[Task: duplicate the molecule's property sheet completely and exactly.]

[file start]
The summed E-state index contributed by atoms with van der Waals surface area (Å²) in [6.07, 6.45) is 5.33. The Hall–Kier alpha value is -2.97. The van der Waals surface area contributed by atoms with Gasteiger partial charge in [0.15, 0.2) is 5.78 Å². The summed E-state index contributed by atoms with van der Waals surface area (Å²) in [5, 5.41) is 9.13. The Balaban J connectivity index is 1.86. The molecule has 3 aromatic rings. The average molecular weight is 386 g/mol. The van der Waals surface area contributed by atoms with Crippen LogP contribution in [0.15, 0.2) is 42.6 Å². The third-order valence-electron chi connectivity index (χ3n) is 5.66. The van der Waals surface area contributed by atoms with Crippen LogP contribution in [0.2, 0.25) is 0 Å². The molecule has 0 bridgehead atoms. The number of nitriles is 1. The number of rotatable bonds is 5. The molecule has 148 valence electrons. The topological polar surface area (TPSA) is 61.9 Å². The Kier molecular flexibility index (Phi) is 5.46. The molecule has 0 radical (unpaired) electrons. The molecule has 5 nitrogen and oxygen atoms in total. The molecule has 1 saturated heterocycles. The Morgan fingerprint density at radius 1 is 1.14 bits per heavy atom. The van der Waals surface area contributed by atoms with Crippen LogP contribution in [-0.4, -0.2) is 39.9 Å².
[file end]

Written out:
The summed E-state index contributed by atoms with van der Waals surface area (Å²) in [6.07, 6.45) is 5.33. The Hall–Kier alpha value is -2.97. The van der Waals surface area contributed by atoms with Gasteiger partial charge in [0.15, 0.2) is 5.78 Å². The summed E-state index contributed by atoms with van der Waals surface area (Å²) in [5, 5.41) is 9.13. The Balaban J connectivity index is 1.86. The molecule has 3 aromatic rings. The average molecular weight is 386 g/mol. The van der Waals surface area contributed by atoms with Crippen LogP contribution in [0.15, 0.2) is 42.6 Å². The third-order valence-electron chi connectivity index (χ3n) is 5.66. The van der Waals surface area contributed by atoms with Crippen LogP contribution in [0.2, 0.25) is 0 Å². The molecule has 0 bridgehead atoms. The number of nitriles is 1. The number of rotatable bonds is 5. The molecule has 148 valence electrons. The topological polar surface area (TPSA) is 61.9 Å². The Kier molecular flexibility index (Phi) is 5.46. The molecule has 0 radical (unpaired) electrons. The molecule has 5 nitrogen and oxygen atoms in total. The molecule has 1 saturated heterocycles. The Morgan fingerprint density at radius 1 is 1.14 bits per heavy atom. The van der Waals surface area contributed by atoms with Crippen LogP contribution in [-0.4, -0.2) is 39.9 Å².